• Replacement: Authentication by the attacker successfully performed by replacing a password or username already known by the attacker through some leak.

  • Password recovery: When the password recovery process has flaws, the attacker can impersonate the victim and gain access to the password or even change the current password to one of their own. This can happen, for example, when the user uses the easily guessable question-and-answer feature in the password recovery process.

  • Social Engineering: The use of social techniques to mislead the user and illegally obtain access to credentials or use the same techniques to install password-stealing software.

  • Keylogging: A malware that, when installed on the system, can copy all information that is being entered by the user, including their passwords.

  • Bad Hashes: Attacks that can be used to recover passwords, especially if the hashing algorithm has known flaws, such as MD5.

The password policies can be combined with software and tools to further protect systems and devices. Some of these tools include Password Managers; or for organizations that want to protect their assets, Privileged Access Management (PAM) solutions.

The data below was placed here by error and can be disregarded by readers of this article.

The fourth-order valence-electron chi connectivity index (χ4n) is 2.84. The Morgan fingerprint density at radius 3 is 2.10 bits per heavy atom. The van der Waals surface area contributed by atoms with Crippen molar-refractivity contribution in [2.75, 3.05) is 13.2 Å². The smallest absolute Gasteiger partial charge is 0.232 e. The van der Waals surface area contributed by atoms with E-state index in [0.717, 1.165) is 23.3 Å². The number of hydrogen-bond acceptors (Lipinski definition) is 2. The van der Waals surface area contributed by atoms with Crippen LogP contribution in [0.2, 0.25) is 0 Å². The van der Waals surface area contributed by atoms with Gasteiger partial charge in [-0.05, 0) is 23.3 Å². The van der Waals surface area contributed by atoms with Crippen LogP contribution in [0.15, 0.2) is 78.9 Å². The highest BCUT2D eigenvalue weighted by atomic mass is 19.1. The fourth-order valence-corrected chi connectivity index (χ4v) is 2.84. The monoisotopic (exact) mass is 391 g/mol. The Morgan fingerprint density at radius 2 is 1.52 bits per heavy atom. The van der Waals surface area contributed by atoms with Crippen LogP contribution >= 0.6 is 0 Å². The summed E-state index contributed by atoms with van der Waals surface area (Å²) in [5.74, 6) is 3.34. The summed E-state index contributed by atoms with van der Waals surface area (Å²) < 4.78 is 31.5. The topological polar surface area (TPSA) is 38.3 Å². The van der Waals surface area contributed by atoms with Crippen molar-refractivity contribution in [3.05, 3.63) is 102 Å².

Password Managers and PAM Solutions

Password managers and PAM solutions are tools and software that can generate secure passwords and automatically authenticate the system, eliminating the users’ task of remembering and entering passwords for different accounts.

It is worth remembering, however, the importance of protecting and never losing access to these tools: once the access credential is compromised, all accounts connected to the user may be lost. And it is also worth to keep these passwords up to date, because if a vulnerability is exploited, all stored passwords will be exposed.

If there is a suspicion that the password policy or passwords themselves are compromised, the recommendation is for the company to move quickly to mitigate the problem causing the compromise, and require all users to change the password.

Finally, there must be a consensus to protect users from creating bad passwords and generating difficult password creation patterns. Raise awareness and allow people to recognize that their passwords are insecure so that they can choose strong and secure passwords for both work and personal access.